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Analysis of Forefoot Bending Angle in Sprint Spikes According to Bobsleigh Start Lap Time for Development of Korean-Specific Bobsledding Shoes

Abstract

Objective: The aim of this study was to analyze effects of the toe-spring angle of bobsleigh shoes on start speed lap time to develop Korean-specific bobsled shoes suitable for winter environments and for domestic players on the basis of sports science and optimized biomechanical performance.

Method: Seven Korean bobsleigh athletes participated in this study, with three pairs of sprint spikes from three companies (Type A, Type B, Type C). To analyze sprint lap time and forefoot bending angle for each shoe, participants were instructed to drag a sled 15 meters from the start line at a maximum sprint. forefoot bending angle was collected by a high speed camera, and lap time speed was measured.

Results: Lap time for type B shoes was 3.52±0.17 sec, type A was 3.55±0.19 sec, and type C was 3.56±0.18 sec. Forefoot bending angles were: angle 1, 6.88±5.55˚; angle 2, 9.23±6.38˚; angle 3, 15.56±5.39˚; angle 4, 9.54±3.85˚; angle 5, 9.22±5.08˚; angle 6, 7.66±6.44˚; and angle 7, 4.30±6.24˚ (p<.001). Forefoot bending in angle 3 was as follows: type A, 16.47±6.01˚; type B, 14.30±4.96˚; and type C, 15.90±5.17˚.

Conclusion: Hard outsoles and midsoles are better than soft type for reduced start lap time when developing a prototype Korean bobsled shoe.



Keywords



Bobsleigh Toe spring angle High speed camera Lap time Shoes



INTRODUCTION

France won the gold medal in bobsleigh at the 1998 Nagano Winter Olympics. The finish times of this 6 km race varied within 0.1 second: France, in first place, had a time of 53.63 seconds, followed by Germany with 53.70 seconds, Great Britain with 53.71 seconds, and the United States with 53.73 seconds. At the 2014 Winter Olympics in Sochi, rankings were determined by combining the finish times from four runs, all of which varied within 0.1 seconds: Russia placed first, with a time of 3:40.60, followed by Latvia with 3:40.69, and the United States with 3:40.99. These results indicate that bobsleigh is one of the fastest winter sports, in which wins are determined by shortening the time spent on narrow ice tracks and achieved through extreme speeds and competition (Dabnichki, 2015). A bobsleigh run lasts approximately 60 seconds, and the sleigh should run along the ice track at a mean speed of 135 km/h for competitive speed and decreased completion time (Denny, 2011). This is closely associated with the postures, weights, and steering techniques of the players, as well as aerodynamic variables of the sleigh. Efforts have been made to improve these factors and ultimately shorten the time (Chowdhury, Loganathan, Alam & Moria, 2015; Ubbens, Dwight, Sciacchitano & Timmer, 2016).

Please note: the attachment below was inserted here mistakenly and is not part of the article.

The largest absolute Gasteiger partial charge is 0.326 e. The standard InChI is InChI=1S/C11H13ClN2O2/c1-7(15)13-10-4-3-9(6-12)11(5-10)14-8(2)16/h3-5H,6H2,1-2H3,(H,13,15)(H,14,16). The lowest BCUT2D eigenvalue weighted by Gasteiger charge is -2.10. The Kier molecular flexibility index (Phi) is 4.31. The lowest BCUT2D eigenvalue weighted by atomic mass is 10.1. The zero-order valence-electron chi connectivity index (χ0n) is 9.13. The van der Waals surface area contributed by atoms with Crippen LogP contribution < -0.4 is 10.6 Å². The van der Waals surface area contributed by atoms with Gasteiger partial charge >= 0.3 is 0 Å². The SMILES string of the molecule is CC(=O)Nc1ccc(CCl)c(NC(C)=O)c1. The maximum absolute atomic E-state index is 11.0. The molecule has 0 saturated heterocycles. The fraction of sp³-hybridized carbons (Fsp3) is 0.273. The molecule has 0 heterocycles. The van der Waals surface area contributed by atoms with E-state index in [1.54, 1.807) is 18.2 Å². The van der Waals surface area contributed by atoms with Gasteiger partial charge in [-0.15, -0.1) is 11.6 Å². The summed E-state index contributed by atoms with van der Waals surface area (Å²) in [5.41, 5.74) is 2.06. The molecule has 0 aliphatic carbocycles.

Recent studies focused on improving bobsleigh times found that shortening the start by 0.01 seconds could shorten overall lap time by 0.03 seconds, suggesting importance of the start (Dabnichki & Avital, 2006; Park, Kim & Park, 2015, Sabbioni, Melzi, Cheli & Braghin, 2016). In bobsleigh, starting involves teams sprinting approximately 30 m while pushing the 390 kg sleigh on a slippery surface. A strong propulsive force should be produced between the players' shoes and the ice sur- face in the starting area to decrease lap time and improve performance. Improvements in sports times have been associated with technological advancements in equipment. Bobsleigh shoes, along with the sleigh, helmets, and gloves, distribute the power of players onto the ice surface. Selection of appropriate shoes could act as a variable in improving the players' performance and times. In consideration of the various mechanical variables of each sport, forefoot bending angle has been modified in the general selection and development of athletic shoes. Forefoot bending angle in shoes is associated with ground reaction force and advancing force acceleration in terminal stance and pre-swing in running and jumping; ultimately, the angle has a close association with the athlete's performance (Goldmann, Sanno, Willwacher, Heinrich & Brüggemann, 2011). Forefoot bending occurs in the metatarsophalangeal joint, which is regulated by intrinsic foot and calf muscles (Goldmann, Sanno, Willwacher, Heinrich & Brüggemann, 2013). Forefoot bending angle in shoes can be modified by changes in the last design, which serves as the reference in shoe production, hardness and thickness of the outsole and midsole, and upper leather pattern. Forefoot bending angle should increase with running speed. However, excessive angle in- creases can lead to damage and increased fatigue or plantar fasciitis, whereas excessive bending limitation decreases efficiency in ground reaction force use, and acts as performance obstacle by limiting joint ranges of motion. Outsole and midsole thickness can influence shoe comfort and weight; these are modified in each track sport (Kwak, Mok & Kown, 2005; Kim, Cho, Lee & Park, 2009).